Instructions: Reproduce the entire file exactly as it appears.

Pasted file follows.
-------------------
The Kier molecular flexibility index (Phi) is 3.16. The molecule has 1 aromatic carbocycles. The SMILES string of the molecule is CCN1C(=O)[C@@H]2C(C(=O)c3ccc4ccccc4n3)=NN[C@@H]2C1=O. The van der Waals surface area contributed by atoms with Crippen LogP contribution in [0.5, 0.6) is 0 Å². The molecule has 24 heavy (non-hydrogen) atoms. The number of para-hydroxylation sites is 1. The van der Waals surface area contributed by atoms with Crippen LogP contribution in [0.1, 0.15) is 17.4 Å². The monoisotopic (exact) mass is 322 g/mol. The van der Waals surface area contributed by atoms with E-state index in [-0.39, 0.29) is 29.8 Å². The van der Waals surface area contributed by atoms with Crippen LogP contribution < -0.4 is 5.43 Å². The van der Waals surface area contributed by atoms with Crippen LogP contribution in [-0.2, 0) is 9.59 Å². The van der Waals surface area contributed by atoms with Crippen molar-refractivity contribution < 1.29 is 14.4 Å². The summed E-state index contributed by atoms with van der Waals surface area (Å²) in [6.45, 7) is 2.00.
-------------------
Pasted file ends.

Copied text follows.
The Kier molecular flexibility index (Phi) is 3.16. The molecule has 1 aromatic carbocycles. The SMILES string of the molecule is CCN1C(=O)[C@@H]2C(C(=O)c3ccc4ccccc4n3)=NN[C@@H]2C1=O. The van der Waals surface area contributed by atoms with Crippen LogP contribution in [0.5, 0.6) is 0 Å². The molecule has 24 heavy (non-hydrogen) atoms. The number of para-hydroxylation sites is 1. The van der Waals surface area contributed by atoms with Crippen LogP contribution in [0.1, 0.15) is 17.4 Å². The monoisotopic (exact) mass is 322 g/mol. The van der Waals surface area contributed by atoms with E-state index in [-0.39, 0.29) is 29.8 Å². The van der Waals surface area contributed by atoms with Crippen LogP contribution < -0.4 is 5.43 Å². The van der Waals surface area contributed by atoms with Crippen LogP contribution in [-0.2, 0) is 9.59 Å². The van der Waals surface area contributed by atoms with Crippen molar-refractivity contribution < 1.29 is 14.4 Å². The summed E-state index contributed by atoms with van der Waals surface area (Å²) in [6.45, 7) is 2.00.